Children who have dyslexia are generally late talkers. They start to speak a lot later than their typical peers. In general, children start to speak around twelve months of age where they will say their first words and then by eighteen to twenty-four months, it is noticeable that they are starting to put two to three-word sentences together. Once they begin to start speaking, they are often difficult to understand. Sometimes they will have a very global speech difficulty where many sounds are difficult for them to say or they will mix sounds and syllables within words.
As children begin to learn their letters and their sounds, they have a lot more difficult than their typical peers and they need a lot more repetition and they need to practice the sounds and work on the letter sounds and letter names a lot more than their typical peers.
As they begin to learn reading words, they might be able to read out phonemes but as they try to blend in the letters together, they will have a hard time to pronounce the right word. They will either say something similar or something that is completely unrelated in a sound structure.
For more information and details on Dyslexia, refer to appendices.
AA02 – Case Study
Based on the information provided in the case study, analyze Tana’s behavior and describe some atypical characteristics that Tana exhibits, and the developmental disorder Tana is exhibiting.
From what I have analyzed in Tana’s behaviors, there are some atypical characteristics that she exhibits and I think that there is a call for concern with her communication. In the case scenario, it was explained that she was unable to engage in verbal communication with people as they have a hard time trying to decipher what she was trying to say which she eventually gets frustrated and starts to show tantrum. This was seen in one of the characteristics in children with Attention Deficit Disorder ; Attention Deficit Hyperactivity Disorder or AD/HD. Whatever that frustrates her will affect her behaviour and how she respond to the situation is based on how she is able to control her feelings which including having a difficult temperament and poor emotional control.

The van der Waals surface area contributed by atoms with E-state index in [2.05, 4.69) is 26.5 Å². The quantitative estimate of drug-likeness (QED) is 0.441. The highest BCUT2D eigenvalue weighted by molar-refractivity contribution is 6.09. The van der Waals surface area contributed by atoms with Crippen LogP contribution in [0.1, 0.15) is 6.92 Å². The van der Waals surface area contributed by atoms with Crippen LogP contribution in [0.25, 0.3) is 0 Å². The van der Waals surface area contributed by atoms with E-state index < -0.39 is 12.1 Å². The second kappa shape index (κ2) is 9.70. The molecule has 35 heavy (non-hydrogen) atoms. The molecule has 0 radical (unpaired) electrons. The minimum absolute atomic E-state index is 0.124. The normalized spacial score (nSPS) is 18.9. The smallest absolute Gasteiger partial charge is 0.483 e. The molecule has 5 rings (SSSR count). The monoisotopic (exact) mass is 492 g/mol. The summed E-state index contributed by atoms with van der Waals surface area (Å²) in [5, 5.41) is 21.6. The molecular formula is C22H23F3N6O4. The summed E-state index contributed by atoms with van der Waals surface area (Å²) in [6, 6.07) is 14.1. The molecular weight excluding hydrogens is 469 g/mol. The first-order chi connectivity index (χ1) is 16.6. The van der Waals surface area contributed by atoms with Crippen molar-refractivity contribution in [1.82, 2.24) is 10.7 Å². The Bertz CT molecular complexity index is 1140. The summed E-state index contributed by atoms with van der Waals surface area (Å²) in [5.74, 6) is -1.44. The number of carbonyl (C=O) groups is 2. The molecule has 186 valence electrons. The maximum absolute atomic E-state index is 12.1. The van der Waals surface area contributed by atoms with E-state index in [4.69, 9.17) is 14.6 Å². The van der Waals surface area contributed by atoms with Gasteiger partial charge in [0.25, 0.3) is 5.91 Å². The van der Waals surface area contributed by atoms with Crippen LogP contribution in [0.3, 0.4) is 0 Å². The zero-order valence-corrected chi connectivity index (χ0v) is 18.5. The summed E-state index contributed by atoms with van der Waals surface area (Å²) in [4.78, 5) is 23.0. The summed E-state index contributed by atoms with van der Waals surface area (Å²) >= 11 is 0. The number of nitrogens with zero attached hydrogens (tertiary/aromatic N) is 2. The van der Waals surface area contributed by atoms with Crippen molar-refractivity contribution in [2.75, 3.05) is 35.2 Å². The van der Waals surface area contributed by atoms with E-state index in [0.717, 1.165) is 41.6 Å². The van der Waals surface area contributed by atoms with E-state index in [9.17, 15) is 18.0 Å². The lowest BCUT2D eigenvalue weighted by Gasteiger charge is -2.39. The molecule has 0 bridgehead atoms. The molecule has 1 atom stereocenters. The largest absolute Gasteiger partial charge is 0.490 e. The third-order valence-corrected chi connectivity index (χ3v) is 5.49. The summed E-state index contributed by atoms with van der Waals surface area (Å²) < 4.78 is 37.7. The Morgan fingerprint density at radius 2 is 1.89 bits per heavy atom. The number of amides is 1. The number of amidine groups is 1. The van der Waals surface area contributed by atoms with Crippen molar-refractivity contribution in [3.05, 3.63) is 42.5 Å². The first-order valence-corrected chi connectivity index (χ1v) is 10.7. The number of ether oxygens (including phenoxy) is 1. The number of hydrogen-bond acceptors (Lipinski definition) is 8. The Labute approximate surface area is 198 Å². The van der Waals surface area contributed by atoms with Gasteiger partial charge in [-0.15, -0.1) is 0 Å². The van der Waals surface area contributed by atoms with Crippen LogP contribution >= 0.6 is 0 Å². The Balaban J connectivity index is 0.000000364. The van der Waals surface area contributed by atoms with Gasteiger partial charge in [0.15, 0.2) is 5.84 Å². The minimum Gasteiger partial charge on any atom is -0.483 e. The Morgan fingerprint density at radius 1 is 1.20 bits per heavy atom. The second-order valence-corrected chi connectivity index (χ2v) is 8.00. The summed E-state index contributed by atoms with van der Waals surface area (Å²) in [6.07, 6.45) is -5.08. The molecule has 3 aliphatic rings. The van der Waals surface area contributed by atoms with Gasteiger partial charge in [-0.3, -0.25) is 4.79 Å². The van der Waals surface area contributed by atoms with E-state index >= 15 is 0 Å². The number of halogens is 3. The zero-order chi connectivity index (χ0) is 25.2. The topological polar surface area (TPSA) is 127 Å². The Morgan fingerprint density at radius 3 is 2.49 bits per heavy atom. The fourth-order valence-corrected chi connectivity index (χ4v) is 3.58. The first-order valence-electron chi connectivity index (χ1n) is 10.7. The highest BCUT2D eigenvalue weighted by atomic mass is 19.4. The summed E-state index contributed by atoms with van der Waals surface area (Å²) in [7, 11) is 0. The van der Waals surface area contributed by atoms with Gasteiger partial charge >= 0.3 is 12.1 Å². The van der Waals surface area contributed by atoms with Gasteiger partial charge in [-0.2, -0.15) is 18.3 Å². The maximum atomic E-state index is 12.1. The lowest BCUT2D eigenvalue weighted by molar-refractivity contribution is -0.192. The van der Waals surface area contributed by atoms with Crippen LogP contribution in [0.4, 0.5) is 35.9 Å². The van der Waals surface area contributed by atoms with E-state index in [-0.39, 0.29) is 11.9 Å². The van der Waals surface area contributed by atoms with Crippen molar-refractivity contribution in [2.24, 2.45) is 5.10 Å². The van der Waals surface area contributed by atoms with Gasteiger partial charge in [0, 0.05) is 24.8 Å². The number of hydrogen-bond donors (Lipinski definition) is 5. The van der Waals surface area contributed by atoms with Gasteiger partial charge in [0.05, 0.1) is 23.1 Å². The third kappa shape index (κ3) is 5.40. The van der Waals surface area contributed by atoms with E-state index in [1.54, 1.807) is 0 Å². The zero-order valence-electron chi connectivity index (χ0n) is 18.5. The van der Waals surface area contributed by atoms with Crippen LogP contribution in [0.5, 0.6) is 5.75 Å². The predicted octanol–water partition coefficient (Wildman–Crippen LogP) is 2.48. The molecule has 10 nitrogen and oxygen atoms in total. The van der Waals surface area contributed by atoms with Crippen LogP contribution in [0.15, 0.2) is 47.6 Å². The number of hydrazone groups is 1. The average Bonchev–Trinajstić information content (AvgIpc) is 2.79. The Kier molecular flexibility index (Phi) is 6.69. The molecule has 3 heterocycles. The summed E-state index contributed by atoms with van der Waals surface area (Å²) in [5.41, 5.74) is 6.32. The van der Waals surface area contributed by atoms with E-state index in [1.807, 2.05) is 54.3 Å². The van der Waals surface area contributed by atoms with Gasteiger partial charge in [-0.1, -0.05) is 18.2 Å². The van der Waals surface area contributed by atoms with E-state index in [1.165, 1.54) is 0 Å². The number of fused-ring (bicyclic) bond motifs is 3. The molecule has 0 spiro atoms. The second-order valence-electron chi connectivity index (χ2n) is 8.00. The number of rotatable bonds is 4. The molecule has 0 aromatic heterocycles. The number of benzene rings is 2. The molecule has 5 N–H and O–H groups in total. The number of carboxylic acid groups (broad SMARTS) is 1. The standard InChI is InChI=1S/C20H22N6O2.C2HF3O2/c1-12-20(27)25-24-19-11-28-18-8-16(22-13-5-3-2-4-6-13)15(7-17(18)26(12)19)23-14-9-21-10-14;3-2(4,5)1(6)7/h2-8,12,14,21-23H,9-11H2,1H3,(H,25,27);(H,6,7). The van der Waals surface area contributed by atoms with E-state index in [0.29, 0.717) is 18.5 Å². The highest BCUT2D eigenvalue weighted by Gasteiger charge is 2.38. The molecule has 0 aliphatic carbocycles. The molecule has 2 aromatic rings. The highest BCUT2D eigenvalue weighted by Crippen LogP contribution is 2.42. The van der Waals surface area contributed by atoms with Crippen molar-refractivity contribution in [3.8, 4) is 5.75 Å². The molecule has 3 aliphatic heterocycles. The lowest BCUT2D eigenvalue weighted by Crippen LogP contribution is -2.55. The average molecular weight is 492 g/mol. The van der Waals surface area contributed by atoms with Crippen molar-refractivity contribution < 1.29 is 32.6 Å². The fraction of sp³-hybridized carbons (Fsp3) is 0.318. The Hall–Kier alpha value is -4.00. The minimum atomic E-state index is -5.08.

She has poor sleeping habits and does not sleep during nap time no matter how tired she is. Rather than going to sleep, she would wake her friends up during sleeping time. It is stated in one of the characteristics of children with AD/HD, it has stated that one of it was having poor sleeping.
Besides that, other characteristics in AD/HD child including being fidgety were seen in Tana as she has a high level of activity even when she is tired which includes the reason on why she was seen twirling on her own until she falls instead of joining her class during music and movement activities.
When the teachers talk to her or when her name was being called, she does not respond by not looking at them as if she had not heard them. In characteristics of AD/HD, it was mentioned they have a poor sustained attention and vigilance.
Most of Tana’s atypical characteristics and developmental disorder that she exhibit were seen in children with AD/HD which is a call for concern for early intervention on how Jeanie could help Tana.
Discuss and identify at least two methods to collect information and identify the probable disorder of the child. Give the rationale for selection of the methods.
As Tana exhibits some of the atypical characteristics and developmental disorder that were analyzed, and I have chosen to use two methods to look into Tana’s behavior.
I chose anecdotal records since it enables me to focus on what is significant and record in sequential order to focus on the critical insights about Tana. It also allows me to focus on Tana’s single area of development or cover various formative of developmental areas at once. I would be able to record what Tana had said and done, her non-verbal communication, facial expressions and her tone of voice.
Anecdotal records will be a useful method of recording significant events or activities that tell us something about Tana’s development, interests, skills, abilities, and needs. Such as observing Tana’s emotion, will provide a data on her emotional development or observing her interaction with the class will tell me about Tana’s social developmental.